During my time at The Varsity, I’ve very quickly realized my propensity for elaborate writing. My work is easily identifiable by a consistent and very convoluted style. I can’t imagine writing any other way.
With this propensity comes a habit infinitely worse than nail-biting or bad posture. That’s amateur shit. My vices make those habits look like Mega Bloks and Play-Doh.
No, I’m talking about something much, much worse: the use of the em dash.
My reliance on the dash has likened itself to an addiction, something I can’t help but crawl back to. Editing sessions primarily consist of em dash removal, making replacements with the stalwart colon or taken-for-granted comma.
To be completely honest, you’ll see a lot of those types of punctuation here because I’m a masochist, I guess. Nobody really asked for it, but here it is: an article free from my overused writing habits.
What have I gotten myself into?
As a self-proclaimed em dash enthusiast, I can safely say that even a throng of writers and grammar police could not solve my compulsion. Is there such a thing as em dashes anonymous? If so, sign me up.
Why such a strong case for the em dash? Though I’m no Emily Dickinson, I find that the dramatism of the em dash is just unmatched. A taut tongue in an unsheltered mouth yearns for a break, and the em dash provides just that: a place to pause and reflect. Sure, a colon, ellipsis, or perhaps even the aforementioned comma could yield a similar effect. But man, it’s just not the same.
To write with em dashes is to clear the noise within my head. As an individual who often struggles to make sense of the writhing, pulsating garbage of my brain, the em dash is pure comfort. The knowledge that I can freely guide an unbloomed sentence into any possible direction for a second? Absolute bliss.
I’ve never once written a sentence that I didn’t want to extend at least a little bit. But alas, I’m a writer in every sense of the word, so I need to grow past my incessant inability to leave perfectly short sentences alone.
After all, we all know that size doesn’t matter; it’s how you use it.
It’d be easier, I suppose, if this was the only poor habit I had acquired as a writer. But I’ve also grabbed onto the most low-hanging fruit and decided my weapon of choice would be love metaphors.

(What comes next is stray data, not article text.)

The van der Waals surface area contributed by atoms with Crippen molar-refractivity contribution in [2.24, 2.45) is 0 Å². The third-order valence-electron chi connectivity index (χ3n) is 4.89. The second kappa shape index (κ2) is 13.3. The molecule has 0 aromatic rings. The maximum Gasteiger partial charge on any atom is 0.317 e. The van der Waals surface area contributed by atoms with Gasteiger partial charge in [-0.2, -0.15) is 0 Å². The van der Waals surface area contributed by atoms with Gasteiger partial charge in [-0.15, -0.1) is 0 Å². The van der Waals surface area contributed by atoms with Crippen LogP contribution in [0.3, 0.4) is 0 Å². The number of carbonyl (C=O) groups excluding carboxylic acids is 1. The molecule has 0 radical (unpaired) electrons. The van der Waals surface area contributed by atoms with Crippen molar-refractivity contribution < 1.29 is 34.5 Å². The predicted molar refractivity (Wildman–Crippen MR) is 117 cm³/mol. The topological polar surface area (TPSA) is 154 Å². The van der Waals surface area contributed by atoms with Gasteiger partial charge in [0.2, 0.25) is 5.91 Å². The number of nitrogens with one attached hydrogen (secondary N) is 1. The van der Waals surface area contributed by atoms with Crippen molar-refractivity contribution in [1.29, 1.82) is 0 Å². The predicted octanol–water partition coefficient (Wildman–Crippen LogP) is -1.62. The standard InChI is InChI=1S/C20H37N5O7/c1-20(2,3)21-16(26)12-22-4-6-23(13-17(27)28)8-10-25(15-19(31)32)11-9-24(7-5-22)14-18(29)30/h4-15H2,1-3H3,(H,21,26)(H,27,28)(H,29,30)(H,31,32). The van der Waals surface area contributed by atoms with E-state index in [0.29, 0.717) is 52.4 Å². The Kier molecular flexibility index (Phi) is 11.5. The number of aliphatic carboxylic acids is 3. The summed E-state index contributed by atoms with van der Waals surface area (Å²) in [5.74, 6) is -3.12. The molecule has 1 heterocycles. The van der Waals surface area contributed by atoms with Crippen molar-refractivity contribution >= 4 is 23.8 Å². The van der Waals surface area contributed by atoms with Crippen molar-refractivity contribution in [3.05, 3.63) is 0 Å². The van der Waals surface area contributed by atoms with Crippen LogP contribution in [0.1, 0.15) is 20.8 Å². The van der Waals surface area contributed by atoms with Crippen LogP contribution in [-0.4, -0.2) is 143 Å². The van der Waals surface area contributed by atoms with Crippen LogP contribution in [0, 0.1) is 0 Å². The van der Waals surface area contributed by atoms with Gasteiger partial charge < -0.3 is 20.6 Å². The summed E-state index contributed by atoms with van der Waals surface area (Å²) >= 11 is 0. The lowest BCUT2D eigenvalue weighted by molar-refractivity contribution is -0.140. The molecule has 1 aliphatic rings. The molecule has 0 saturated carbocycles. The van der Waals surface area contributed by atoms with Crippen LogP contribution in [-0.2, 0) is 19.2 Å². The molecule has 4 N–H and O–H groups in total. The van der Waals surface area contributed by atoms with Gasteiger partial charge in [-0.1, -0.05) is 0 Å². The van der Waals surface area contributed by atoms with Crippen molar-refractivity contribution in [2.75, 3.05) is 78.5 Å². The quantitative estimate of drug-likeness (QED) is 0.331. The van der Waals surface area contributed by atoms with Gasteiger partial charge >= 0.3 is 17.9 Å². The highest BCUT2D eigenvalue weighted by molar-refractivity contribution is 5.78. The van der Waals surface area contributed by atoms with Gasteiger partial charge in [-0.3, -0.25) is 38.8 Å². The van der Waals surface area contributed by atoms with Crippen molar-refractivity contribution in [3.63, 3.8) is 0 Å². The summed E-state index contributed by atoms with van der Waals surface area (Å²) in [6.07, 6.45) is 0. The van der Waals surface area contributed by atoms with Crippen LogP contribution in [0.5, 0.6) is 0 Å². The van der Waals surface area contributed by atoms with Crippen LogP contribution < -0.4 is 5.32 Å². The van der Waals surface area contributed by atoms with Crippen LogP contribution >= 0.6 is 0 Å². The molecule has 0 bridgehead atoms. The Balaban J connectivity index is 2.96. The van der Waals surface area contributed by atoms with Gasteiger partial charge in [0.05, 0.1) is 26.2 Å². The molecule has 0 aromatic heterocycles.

Yes, everything is akin to falling in love, as if I have even the slightest inclination of what that entails. Spoiler alert: I don’t. The amount of times I have had to restrain myself from referring to the em dash as “my beloved” says a lot. I’d write a goddamned love letter to the em dash if I could, but I told myself I’d cut back.
Is this at all original? Not in the slightest. Maybe the reason I feel the need to write this way involves the unrealistic expectations society defines.
Nope. Too rich for my blood.
Why throw a grenade into the writing style I’ve so tastefully developed over the years? For one thing, it’s kind of fun. And this article right here is the reality check I’ve been waiting for. Though I’m knee-deep in my ways, surely I can still change, right?
Probably not, but I’m just being honest here. The em dash is something I innately understand, and love metaphors are something I pretend to understand.
They make for a writing style that is uniquely mine, one that can be identified from a mile away. After all, The Varsity isn’t one shared consciousness. We have excellent formal news writers, captivating features writers, passionate arts and culture reviewers, informative science writers, compelling comment writers. And whatever this is.
Whether you’re a reader, casual writer, staff, or an editor, there’s something for everyone here. When I first encountered the newspaper, I wasn’t sure if my dry humour or ill references would mesh with it. But even I was welcomed with open arms. It’s safe to say that the multitude of writing styles that are showcased within The Varsity are what make this newspaper so representative of the University of Toronto.
It’s also safe to say that an article like this is a very real consequence of giving someone like me free reign and column space.